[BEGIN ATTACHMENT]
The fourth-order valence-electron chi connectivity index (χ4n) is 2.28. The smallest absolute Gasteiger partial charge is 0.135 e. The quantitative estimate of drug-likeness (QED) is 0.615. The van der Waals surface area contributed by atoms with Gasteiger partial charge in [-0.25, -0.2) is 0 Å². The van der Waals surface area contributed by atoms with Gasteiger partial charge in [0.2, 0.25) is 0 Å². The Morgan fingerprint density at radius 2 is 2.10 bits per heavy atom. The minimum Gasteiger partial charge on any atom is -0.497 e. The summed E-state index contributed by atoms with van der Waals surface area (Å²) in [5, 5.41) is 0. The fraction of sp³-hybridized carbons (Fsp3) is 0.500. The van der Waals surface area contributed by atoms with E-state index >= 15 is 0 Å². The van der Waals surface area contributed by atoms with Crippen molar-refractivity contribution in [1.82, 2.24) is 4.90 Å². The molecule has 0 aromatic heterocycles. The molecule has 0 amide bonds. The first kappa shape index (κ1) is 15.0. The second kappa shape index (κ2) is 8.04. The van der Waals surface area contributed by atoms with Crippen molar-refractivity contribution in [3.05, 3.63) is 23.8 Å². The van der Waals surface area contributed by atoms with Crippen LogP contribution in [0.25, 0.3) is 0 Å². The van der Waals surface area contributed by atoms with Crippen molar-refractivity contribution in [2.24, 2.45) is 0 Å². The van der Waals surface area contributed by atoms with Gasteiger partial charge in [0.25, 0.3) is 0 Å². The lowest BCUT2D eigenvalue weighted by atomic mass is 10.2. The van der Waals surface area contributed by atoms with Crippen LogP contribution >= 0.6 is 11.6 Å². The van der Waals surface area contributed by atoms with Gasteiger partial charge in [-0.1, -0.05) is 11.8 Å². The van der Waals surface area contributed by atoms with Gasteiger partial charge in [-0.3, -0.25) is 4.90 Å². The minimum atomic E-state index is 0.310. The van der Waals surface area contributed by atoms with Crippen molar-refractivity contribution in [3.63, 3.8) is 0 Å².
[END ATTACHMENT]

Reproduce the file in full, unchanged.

The fourth-order valence-electron chi connectivity index (χ4n) is 2.28. The smallest absolute Gasteiger partial charge is 0.135 e. The quantitative estimate of drug-likeness (QED) is 0.615. The van der Waals surface area contributed by atoms with Gasteiger partial charge in [-0.25, -0.2) is 0 Å². The van der Waals surface area contributed by atoms with Gasteiger partial charge in [0.2, 0.25) is 0 Å². The Morgan fingerprint density at radius 2 is 2.10 bits per heavy atom. The minimum Gasteiger partial charge on any atom is -0.497 e. The summed E-state index contributed by atoms with van der Waals surface area (Å²) in [5, 5.41) is 0. The fraction of sp³-hybridized carbons (Fsp3) is 0.500. The van der Waals surface area contributed by atoms with E-state index >= 15 is 0 Å². The van der Waals surface area contributed by atoms with Crippen molar-refractivity contribution in [1.82, 2.24) is 4.90 Å². The molecule has 0 aromatic heterocycles. The molecule has 0 amide bonds. The first kappa shape index (κ1) is 15.0. The second kappa shape index (κ2) is 8.04. The van der Waals surface area contributed by atoms with Crippen molar-refractivity contribution in [3.05, 3.63) is 23.8 Å². The van der Waals surface area contributed by atoms with Crippen LogP contribution in [0.25, 0.3) is 0 Å². The van der Waals surface area contributed by atoms with Crippen molar-refractivity contribution in [2.24, 2.45) is 0 Å². The van der Waals surface area contributed by atoms with Gasteiger partial charge in [0.25, 0.3) is 0 Å². The lowest BCUT2D eigenvalue weighted by atomic mass is 10.2. The van der Waals surface area contributed by atoms with Crippen LogP contribution >= 0.6 is 11.6 Å². The van der Waals surface area contributed by atoms with Gasteiger partial charge in [-0.1, -0.05) is 11.8 Å². The van der Waals surface area contributed by atoms with Gasteiger partial charge in [-0.3, -0.25) is 4.90 Å². The minimum atomic E-state index is 0.310. The van der Waals surface area contributed by atoms with Crippen molar-refractivity contribution in [3.63, 3.8) is 0 Å².